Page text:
Metabotropic glutamate receptors depress glutamate-mediated synaptic input to rat midbrain dopamine neurones in vitro
Version of Record online: 3 FEB 2009
1998 British Pharmacological Society
British Journal of Pharmacology
Volume 123, Issue 4, pages 667–674, February 1998
How to Cite
Wigmore, M. A. and Lacey, M. G. (1998), Metabotropic glutamate receptors depress glutamate-mediated synaptic input to rat midbrain dopamine neurones in vitro. British Journal of Pharmacology, 123: 667–674. doi: 10.1038/sj.bjp.0701662
- Issue online: 3 FEB 2009
- Version of Record online: 3 FEB 2009
- (Received August 22, 1997, Revised October 21, 1997, Accepted November 10, 1997)
- Dopamine neurones;
- basal ganglia;
- metabotropic glutamate receptors;
- glutamate receptor agonists;
- glutamate receptor antagonists;
- phenylglycine derivatives;
- synaptic potentials;
- intracellular recording;
- brain slices
Glutamate (AMPA receptor-mediated) excitatory postsynaptic potentials (e.p.s.ps.), evoked by electrical stimulation rostral to the recording site, were examined by intracellular microelectrode recording from dopamine neurones in parasagittal slices of rat ventral midbrain.
The e.p.s.p. was depressed by the group III metabotropic glutamate (mGlu) receptor agonist L-2-amino-4-phosphonobutyric acid (L-AP4; 0.01–30 μM) by up to 60% with an EC50 of 0.82 μM. The depression induced by L-AP4 (3 μM) was reversed by the group III preferring mGlu receptor antagonist, α-methyl-4-phosphonophenylglycine (MPPG; 250 μM).
The group I and II mGlu agonist, 1S,3R-aminocyclopentanedicarboxylic acid (ACPD; 3–30 μM) also depressed the e.p.s.p. in a concentration-dependent manner. The effect of ACPD (10 μM) was reversed by (+)-α-methyl-4-carboxyphenylglycine (MCPG; 1 mM; 4 cells). This effect of ACPD was also partially antagonized (by 50.3±15.7%, 4 cells) by MPPG (250 μM).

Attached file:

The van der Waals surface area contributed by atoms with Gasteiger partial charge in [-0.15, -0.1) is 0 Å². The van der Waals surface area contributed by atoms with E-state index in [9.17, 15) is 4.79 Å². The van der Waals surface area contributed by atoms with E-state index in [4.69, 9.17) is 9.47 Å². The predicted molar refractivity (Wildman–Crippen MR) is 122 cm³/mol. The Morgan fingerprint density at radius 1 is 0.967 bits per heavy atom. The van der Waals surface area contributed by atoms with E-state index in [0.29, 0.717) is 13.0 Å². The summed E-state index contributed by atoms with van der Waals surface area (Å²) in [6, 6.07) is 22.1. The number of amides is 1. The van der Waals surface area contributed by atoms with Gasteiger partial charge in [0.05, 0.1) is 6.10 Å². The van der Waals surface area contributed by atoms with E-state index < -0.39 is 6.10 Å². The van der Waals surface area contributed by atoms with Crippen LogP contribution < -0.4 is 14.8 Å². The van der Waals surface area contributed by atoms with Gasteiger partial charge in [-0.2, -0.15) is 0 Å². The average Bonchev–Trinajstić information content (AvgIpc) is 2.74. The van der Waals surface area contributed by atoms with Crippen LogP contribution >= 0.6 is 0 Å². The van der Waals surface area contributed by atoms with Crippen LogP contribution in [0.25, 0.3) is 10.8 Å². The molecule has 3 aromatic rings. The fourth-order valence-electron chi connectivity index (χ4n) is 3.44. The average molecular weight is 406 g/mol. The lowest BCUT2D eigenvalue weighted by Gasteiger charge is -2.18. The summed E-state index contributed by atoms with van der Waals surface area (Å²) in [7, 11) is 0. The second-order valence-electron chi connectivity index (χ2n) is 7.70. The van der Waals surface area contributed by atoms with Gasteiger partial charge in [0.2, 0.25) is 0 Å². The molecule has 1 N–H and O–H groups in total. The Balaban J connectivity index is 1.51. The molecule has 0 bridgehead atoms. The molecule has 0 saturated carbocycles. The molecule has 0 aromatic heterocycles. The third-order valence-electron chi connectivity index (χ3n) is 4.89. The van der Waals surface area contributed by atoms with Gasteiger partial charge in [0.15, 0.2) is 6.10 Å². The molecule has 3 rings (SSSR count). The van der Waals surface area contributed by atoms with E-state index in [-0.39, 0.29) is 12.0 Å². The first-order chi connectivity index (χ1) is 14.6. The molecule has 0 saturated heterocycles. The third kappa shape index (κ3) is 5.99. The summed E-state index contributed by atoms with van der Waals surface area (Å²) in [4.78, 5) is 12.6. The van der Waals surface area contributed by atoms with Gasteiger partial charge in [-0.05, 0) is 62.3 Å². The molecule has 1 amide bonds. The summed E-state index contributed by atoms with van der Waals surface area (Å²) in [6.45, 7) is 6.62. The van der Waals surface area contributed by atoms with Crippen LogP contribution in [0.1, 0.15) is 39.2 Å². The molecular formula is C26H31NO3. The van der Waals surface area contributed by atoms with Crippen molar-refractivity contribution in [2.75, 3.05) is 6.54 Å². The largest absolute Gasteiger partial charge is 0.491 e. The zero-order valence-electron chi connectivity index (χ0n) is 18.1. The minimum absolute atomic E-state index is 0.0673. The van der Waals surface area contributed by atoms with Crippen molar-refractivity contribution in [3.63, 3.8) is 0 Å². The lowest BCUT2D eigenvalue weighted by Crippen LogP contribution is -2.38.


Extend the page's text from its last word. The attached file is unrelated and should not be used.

The selective agonist at group I mGlu receptors, dihydroxyphenylglycine (DHPG; 100 μM), decreased e.p.s.p. amplitude by 27.1±8.2% (7 cells), as did the group II mGlu receptor-selective agonist (1S,1′R,2′R,3′R)-2-(2,3-dicarboxycyclopropyl)glycine (DCG-IV; 1 μM) by 26.7±4.3% (5 cells).
DHPG (10–100 μM) caused a depolarization of the recorded cell, as did ACPD (3–30 μM), whereas no such postsynaptic effect of either L-AP4 or DCG-IV was observed.
These results provide evidence for the presence of presynaptic inhibitory metabotropic glutamate autoreceptors from the mGlu receptor groups II and III on descending glutamatergic inputs to midbrain dopamine neurones. Group I mGlu receptors mediate a postsynaptic depolarization, and can also depress glutamatergic transmission, but may not necessarily be localized presynaptically. These sites represent novel drug targets for treatment of schizophrenia and movement disorders of basal ganglia origin.
British Journal of Pharmacology (1998) 123, 667–674; doi:10.1038/sj.bjp.0701662